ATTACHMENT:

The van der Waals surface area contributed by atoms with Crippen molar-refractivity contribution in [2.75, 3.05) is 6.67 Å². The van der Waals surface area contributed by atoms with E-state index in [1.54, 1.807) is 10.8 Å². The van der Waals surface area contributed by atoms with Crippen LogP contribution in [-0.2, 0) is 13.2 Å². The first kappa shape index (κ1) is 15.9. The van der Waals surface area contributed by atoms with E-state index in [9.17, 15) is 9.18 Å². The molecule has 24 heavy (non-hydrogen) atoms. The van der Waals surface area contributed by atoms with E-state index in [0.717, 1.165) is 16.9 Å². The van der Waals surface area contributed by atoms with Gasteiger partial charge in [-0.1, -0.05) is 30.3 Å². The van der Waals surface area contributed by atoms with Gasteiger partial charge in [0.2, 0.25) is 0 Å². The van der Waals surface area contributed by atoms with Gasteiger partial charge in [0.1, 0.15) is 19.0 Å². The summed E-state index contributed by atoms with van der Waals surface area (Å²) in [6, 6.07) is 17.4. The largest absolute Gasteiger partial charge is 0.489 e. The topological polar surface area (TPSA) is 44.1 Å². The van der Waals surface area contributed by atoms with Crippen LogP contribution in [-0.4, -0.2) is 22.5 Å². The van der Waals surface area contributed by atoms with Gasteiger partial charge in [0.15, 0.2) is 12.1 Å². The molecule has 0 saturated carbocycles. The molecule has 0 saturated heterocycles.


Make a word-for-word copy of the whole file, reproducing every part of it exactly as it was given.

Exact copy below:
The van der Waals surface area contributed by atoms with Crippen molar-refractivity contribution in [2.75, 3.05) is 6.67 Å². The van der Waals surface area contributed by atoms with E-state index in [1.54, 1.807) is 10.8 Å². The van der Waals surface area contributed by atoms with Crippen LogP contribution in [-0.2, 0) is 13.2 Å². The first kappa shape index (κ1) is 15.9. The van der Waals surface area contributed by atoms with E-state index in [9.17, 15) is 9.18 Å². The molecule has 24 heavy (non-hydrogen) atoms. The van der Waals surface area contributed by atoms with E-state index in [0.717, 1.165) is 16.9 Å². The van der Waals surface area contributed by atoms with Gasteiger partial charge in [-0.1, -0.05) is 30.3 Å². The van der Waals surface area contributed by atoms with Gasteiger partial charge in [0.2, 0.25) is 0 Å². The van der Waals surface area contributed by atoms with Gasteiger partial charge in [0.1, 0.15) is 19.0 Å². The summed E-state index contributed by atoms with van der Waals surface area (Å²) in [6, 6.07) is 17.4. The largest absolute Gasteiger partial charge is 0.489 e. The topological polar surface area (TPSA) is 44.1 Å². The van der Waals surface area contributed by atoms with Crippen LogP contribution in [-0.4, -0.2) is 22.5 Å². The van der Waals surface area contributed by atoms with Gasteiger partial charge in [0.15, 0.2) is 12.1 Å². The molecule has 0 saturated carbocycles. The molecule has 0 saturated heterocycles.